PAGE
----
Most people when hearing the terms “spear, whaling and angler” assume they are fishing terms. They are, but they’re also “phishing” terms. These are popular scams targeting businesses of all sizes.
A basic phishing attack is broad, targeting a large non-specific audience. This attack employs a “quantity over quality” approach, requiring minimal preparation by the attacker with the expectation of a few victims. When a phishing attack is customized to target an organization or specific individuals, it is referred to as spear phishing. The attacker learns details about their target to tailor their approach. When an attacker decides to spear phish a high-profile target, that is when it becomes whaling.
Whaling is similar to spear phishing, only with bigger fish. Where spear-phishing targets regular everyday people, whaling targets a C-level employee of a corporation using focused messaging preying upon their fears, such as legal action or reputational harm. The goal of this scam is to steal large sums of money, sensitive data, trade secrets, or gaining high-level credentials to company accounts. The attackers use social engineering to obtain personal and company information to elicit trust and conformity. The Verizon Data Breach Investigations Report revealed that 30% of whaling emails get opened by targeted users and 12% of those users click on the malicious attachment or link.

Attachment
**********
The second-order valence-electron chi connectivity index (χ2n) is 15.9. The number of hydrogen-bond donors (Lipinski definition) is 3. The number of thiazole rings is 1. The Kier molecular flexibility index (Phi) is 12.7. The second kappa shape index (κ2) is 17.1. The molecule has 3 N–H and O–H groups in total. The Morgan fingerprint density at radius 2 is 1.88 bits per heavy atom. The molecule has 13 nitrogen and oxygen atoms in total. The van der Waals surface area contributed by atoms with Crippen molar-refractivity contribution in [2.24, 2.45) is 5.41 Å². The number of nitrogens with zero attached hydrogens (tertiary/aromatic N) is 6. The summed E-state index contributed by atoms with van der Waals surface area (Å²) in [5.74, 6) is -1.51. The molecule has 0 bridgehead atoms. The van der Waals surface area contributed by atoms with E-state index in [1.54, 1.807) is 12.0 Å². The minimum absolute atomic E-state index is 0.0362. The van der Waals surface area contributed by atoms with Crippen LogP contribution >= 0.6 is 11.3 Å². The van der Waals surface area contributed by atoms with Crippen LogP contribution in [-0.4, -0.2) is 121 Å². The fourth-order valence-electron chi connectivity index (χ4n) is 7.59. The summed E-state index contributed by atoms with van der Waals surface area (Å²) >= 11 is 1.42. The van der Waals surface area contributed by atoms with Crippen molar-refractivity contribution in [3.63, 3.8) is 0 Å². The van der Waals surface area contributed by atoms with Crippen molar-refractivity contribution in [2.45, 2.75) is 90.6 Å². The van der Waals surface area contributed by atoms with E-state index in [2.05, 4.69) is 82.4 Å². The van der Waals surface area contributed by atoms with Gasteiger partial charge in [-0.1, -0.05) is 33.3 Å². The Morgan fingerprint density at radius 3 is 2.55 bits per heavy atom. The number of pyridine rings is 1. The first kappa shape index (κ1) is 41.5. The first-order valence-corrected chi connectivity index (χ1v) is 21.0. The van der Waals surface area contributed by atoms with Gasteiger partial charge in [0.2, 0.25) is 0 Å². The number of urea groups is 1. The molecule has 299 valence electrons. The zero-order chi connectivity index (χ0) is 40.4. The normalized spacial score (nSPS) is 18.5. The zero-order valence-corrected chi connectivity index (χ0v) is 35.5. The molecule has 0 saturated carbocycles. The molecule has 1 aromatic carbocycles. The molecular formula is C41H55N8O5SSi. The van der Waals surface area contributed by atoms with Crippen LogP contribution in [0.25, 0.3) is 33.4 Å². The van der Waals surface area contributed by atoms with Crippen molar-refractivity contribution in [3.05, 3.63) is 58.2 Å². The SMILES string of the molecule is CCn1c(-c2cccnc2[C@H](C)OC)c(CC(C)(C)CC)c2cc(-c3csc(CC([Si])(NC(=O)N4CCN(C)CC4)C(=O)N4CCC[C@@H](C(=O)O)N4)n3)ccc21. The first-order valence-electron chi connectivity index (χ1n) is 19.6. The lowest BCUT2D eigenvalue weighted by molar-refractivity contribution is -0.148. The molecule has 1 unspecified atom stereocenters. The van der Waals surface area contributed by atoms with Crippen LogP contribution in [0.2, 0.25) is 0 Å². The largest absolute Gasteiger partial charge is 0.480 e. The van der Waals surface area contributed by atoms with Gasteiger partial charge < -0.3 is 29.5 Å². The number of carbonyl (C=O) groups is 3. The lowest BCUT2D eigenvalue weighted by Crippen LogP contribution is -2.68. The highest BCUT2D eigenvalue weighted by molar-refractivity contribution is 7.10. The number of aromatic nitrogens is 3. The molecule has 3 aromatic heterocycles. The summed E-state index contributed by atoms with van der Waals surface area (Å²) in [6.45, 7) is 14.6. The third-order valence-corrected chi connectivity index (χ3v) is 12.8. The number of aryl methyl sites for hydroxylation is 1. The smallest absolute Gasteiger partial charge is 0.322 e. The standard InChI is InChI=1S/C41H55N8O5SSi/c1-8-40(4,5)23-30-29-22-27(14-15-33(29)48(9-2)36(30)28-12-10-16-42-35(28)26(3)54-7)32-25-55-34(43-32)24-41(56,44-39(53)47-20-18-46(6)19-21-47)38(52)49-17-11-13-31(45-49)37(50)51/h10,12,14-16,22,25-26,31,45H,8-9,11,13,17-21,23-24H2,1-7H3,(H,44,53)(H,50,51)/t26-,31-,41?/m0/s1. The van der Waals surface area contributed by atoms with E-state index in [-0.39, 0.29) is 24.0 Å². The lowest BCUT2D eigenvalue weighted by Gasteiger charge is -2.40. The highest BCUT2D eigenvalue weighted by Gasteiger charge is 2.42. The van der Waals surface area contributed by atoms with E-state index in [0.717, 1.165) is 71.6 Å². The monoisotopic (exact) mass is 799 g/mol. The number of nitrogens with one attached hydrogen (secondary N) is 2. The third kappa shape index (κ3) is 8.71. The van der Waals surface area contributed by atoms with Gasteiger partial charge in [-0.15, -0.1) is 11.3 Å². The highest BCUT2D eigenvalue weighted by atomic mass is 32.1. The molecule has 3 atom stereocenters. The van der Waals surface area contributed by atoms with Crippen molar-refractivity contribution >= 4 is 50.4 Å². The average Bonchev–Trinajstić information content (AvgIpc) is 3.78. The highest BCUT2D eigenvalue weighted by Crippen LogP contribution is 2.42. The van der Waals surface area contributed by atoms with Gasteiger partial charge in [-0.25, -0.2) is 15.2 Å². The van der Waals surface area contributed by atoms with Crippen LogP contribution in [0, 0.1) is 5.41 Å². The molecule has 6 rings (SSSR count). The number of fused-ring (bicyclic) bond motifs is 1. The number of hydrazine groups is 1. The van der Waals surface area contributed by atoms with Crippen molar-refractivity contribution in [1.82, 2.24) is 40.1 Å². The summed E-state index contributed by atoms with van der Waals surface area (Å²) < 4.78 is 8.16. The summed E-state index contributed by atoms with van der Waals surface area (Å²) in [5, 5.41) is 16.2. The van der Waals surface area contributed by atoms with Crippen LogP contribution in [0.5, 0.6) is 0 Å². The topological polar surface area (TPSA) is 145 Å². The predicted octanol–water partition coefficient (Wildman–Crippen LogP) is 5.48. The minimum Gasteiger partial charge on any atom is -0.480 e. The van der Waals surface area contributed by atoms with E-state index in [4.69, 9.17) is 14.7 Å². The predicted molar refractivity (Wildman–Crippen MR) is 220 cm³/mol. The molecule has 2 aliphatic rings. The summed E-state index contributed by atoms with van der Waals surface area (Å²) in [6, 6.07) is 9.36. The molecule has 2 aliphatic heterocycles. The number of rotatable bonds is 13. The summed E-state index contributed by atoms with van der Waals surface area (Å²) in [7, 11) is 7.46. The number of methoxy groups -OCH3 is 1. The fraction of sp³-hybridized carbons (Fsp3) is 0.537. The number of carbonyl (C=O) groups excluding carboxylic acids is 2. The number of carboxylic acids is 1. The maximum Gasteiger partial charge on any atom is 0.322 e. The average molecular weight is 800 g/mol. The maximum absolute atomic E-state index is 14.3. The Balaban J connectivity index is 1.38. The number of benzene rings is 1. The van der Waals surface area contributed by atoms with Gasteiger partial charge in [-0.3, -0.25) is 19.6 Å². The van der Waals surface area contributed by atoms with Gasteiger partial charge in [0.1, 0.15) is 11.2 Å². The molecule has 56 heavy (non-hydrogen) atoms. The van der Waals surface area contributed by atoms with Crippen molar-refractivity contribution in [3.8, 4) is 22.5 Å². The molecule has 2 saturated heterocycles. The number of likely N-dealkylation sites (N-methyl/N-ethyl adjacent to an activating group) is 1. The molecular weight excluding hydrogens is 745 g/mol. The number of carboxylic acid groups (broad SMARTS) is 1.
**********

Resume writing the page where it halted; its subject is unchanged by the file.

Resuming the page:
The mechanisms used in phishing include email, texting, and infected websites. Angler phishing is a specific type of phishing that exists on social media. Angler phishing is the practice of pretending to be a customer service account representative to lure victims into handing over personal information. Angler phishing uses social media to connect with disgruntled consumers. A harmless social media post on Facebook or Twitter by an upset customer venting puts an angler phishing attack in motion. A scammer can reach out to a potential victim by launching a bogus corporate social media account using a fake “Customer Support Team” account including the company’s name to further enhance the appearance of legitimacy. The angler phishing communication is designed to sound friendly and genuine and may even contain a company logo. They will provide a link that takes you directly to an agent who is standing by to help you, which instead installs malware onto your computer.
Don’t let your company become a victim to phishing, whaler, and angler scams. The Charles Leach Agency is working with small and medium-sized businesses to customize cybersecurity policies that protect you and your assets. Call 1-888-275-3224 to get started today!